We got a dynacraft kids bike for my daughter off facebook market, but need nuts to attach the training wheels. The ones we have don't seem to be threaded right or something (won't tighten all the way without becoming loose again, like the threads are slipping).

I've looked everywhere online but can't find anything saying what kind of nut it should be. How can I go about figuring it out? Dynacraft won't let me contact support without a serial # and I see no serial # on the bike anywhere.

  • What kind of wheels do you have? What kind of nut did you try? Commented May 1, 2021 at 21:00
  • 2
    There are a dozen different schemes for attaching training wheels. Either visit a bike shop or post some pictures. Commented May 2, 2021 at 1:01
  • You said the existing nuts aren't a good fit. Is the axle thread damaged already ?
    – Criggie
    Commented May 2, 2021 at 1:34
  • BTW, the serial number is often on the bottom of the "bottom bracket" housing. Commented May 2, 2021 at 2:17
  • 5
    Consider leaving the trainer wheels off. Seriously, tey cause more problems for young learners than they solve. If needed, remove cranks and turn bike into a balance bike to start with.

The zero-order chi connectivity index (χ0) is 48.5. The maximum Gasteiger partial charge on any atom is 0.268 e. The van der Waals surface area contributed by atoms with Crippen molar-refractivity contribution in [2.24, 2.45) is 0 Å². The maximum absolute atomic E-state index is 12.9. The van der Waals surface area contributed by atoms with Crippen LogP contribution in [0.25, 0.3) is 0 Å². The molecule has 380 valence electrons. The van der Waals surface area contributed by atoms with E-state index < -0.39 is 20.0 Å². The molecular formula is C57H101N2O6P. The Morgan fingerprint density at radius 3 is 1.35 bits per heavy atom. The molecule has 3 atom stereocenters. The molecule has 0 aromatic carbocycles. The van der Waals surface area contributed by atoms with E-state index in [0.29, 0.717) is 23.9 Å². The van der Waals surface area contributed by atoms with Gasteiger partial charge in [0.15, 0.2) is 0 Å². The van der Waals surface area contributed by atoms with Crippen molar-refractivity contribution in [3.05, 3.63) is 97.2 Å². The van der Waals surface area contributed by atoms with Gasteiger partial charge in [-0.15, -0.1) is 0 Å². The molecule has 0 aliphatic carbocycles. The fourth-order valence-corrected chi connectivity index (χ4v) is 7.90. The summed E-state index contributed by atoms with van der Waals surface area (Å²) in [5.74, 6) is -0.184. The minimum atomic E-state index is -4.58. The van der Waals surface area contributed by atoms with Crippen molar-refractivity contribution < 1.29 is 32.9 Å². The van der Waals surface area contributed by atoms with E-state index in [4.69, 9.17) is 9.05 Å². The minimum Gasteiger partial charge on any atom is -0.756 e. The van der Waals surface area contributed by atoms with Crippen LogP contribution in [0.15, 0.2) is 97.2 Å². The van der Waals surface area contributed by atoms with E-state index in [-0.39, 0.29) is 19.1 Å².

– mattnz
    Commented May 2, 2021 at 3:24

2 Answers 2


The other answer is functional, but buying tools to check threads is going way beyond what someone needs who just wants to put training wheels on a bike. Assuming you are in a North American country, head out to the nearest hardware store (Ace, True Value, etc.) or home improvement store (Lowes, Home Depot, etc.) and bring the training wheels with you. Its possible that the threads are destroyed on either the nut or bolt. The employees at these stores are always helpful and can find exactly what you need, or sometimes see issues that you can't. If employees aren't there or not helpful, there are usually nuts and bolts in the hardware section you can use to test out different sizes for fit.


In brief, you need to identify the major diameter and the thread pitch. That should be sufficient. Secondary considerations like the thread's form, its minor diameter, are less important. This also assumes the existing thread is not damaged.

  1. You will need a vernier caliper - a ruler is not accurate enough, though a cheap plastic vernier may work.
    enter image description here

  2. You need a thread gauge. Bicycle threads are frequently Imperial (because reasons) but not always. And its possible that the wrong thread might be close enough to go on but not tighten properly. IE the difference between 24 and 26 TPI only shows up after a couple of turns of the nut.

From Parktool link below

The known sizes are:

Spec Common use
5/16 inch x 24 tpi Front hubs, solid axle, less expensive bikes
8mm x 1mm front solid axle hubs
3/8 inch x 24 tpi Some solid axle bike, including coaster brake
I would suspect this one, but no guarantee
3/8 inch x 26 tpi Solid rear axle
10mm x 1mm Some Quick-release rear axles
10mm x 26 tpi Rear axle, quick-release, Campganolo® (weird metric+imperial)
14mm x 1mm Uncommon - BMX stunt bikes

Useful link: https://www.parktool.com/blog/repair-help/basic-thread-concepts

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